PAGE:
- September 2019, Version: 3.2.3, Android
|If you are the developer and would like to provide updated information about this app, please email the app library manager at email@example.com.
This app has been reviewed by other independent websites.
Calm Harm Mind
The “Calm Harm” app – a user review eMHprac
Calm Harm MindTools.io
Calm Harm – A professional review One Mind PsyberGuide
- Vieira AM, Lewis SP. Mobile apps for self-injury: a content analysis. Cyberpsychol Behav Soc Netw. 2018 May;21(5):333-337.
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Did you find this information useful?
Reviewer: Kris Garstang, Clinical Psychologist, Life Mind Psychology
Date of review: April 2022
Comments: Calm Harm app is designed for those aged 13–19 years, but it is suitable for anyone over the age of 13 who needs help with tolerating distress including those who self-harm.
Users can learn to ride out urges to self-harm using a variety of different skills and activities. With regular use over time, users may discover which strategies work best for them and learn to replace unhelpful coping strategies with more helpful ones. They will also gather information about their urges to self-harm including what times of the day they are most at risk and which emotions commonly lead to urges to self-harm. All of these benefits may lead to a reduction in self-harming behaviour over time, making it ideal for people who are actively trying to reduce the amount they harm themselves.
Overall, this is a brilliant and practical app that helps people use skills and strategies when they are at their most distressed. All the user has to do is remember to open the app and the app will help you choose what to do to ride out the urge to self-harm. I love that the app is based on DBT Distress Tolerance skills which I have used widely with my clients in the past. I only wish I’d known about this great app earlier. It would have really helped my clients during those times when they were alone with the overwhelming emotions that lead them to turn to self-harm to cope.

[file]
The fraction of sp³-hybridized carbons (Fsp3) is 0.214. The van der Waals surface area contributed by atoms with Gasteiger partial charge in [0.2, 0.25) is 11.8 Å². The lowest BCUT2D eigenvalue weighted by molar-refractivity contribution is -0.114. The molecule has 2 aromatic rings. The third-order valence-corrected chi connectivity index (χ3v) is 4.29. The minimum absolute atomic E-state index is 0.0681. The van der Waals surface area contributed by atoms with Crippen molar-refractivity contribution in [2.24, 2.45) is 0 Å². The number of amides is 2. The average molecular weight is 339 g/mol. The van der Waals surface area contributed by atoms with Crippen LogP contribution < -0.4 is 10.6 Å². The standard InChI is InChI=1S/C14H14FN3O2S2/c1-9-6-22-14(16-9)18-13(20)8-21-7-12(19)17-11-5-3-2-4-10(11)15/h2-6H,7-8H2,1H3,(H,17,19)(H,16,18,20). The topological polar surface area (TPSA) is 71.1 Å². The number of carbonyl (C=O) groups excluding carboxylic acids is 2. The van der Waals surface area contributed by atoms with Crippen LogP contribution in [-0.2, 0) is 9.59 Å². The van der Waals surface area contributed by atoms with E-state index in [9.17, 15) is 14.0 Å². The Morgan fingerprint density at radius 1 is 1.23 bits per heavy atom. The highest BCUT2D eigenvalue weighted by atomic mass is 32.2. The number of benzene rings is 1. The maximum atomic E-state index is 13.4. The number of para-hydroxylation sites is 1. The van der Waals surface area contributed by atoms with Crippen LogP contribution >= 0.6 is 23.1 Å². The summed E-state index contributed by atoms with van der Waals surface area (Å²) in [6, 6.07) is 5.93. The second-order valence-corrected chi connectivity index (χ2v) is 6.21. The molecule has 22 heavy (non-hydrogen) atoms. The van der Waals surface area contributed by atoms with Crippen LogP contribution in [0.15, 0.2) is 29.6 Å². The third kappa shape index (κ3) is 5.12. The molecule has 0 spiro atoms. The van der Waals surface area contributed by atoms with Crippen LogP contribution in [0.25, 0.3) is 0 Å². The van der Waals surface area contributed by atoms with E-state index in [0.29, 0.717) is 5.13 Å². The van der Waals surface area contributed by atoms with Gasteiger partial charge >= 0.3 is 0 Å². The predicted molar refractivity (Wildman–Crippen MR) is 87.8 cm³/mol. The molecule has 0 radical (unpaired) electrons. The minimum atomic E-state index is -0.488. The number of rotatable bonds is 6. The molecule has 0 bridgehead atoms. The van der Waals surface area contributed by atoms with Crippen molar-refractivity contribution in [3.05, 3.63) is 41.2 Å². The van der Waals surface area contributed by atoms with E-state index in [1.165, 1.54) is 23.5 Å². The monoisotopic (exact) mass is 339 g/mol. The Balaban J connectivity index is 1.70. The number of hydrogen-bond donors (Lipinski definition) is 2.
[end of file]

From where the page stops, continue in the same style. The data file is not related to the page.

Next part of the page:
NZ relevance: Not adapted for a Māori or Pasifika audience. Helplines not available in the “Need Help” section but can be added by user.
Safety concerns: None, however, as the app is developed for a UK audience, New Zealanders do not have the same access to emergency telephone numbers that UK users do. Users will need to develop their own contacts list to call on when they need help. Once created, this list will appear in the “Need Help” section of the app.
Reviewer: Jeremy Steinberg, GP, RNZCGP
Date of review: September 2019
Comments: This app is most useful for people who self-harm. It gives activity ideas to help with resisting the urge to self-harm. It's an easy-to-use and well-designed app and is developed using some principles of dialectic behaviour therapy (DBT). The app is designed to be used at the time of a self-harm urge, which the aim of “riding the wave” until the urge passes. There are many ideas for activities to do at the time of the urge, as well as a breathing section, and a journal/tracking feature. I think this app would be very helpful for a lot of people.
Safety concerns: None
New Zealand relevance: Relevant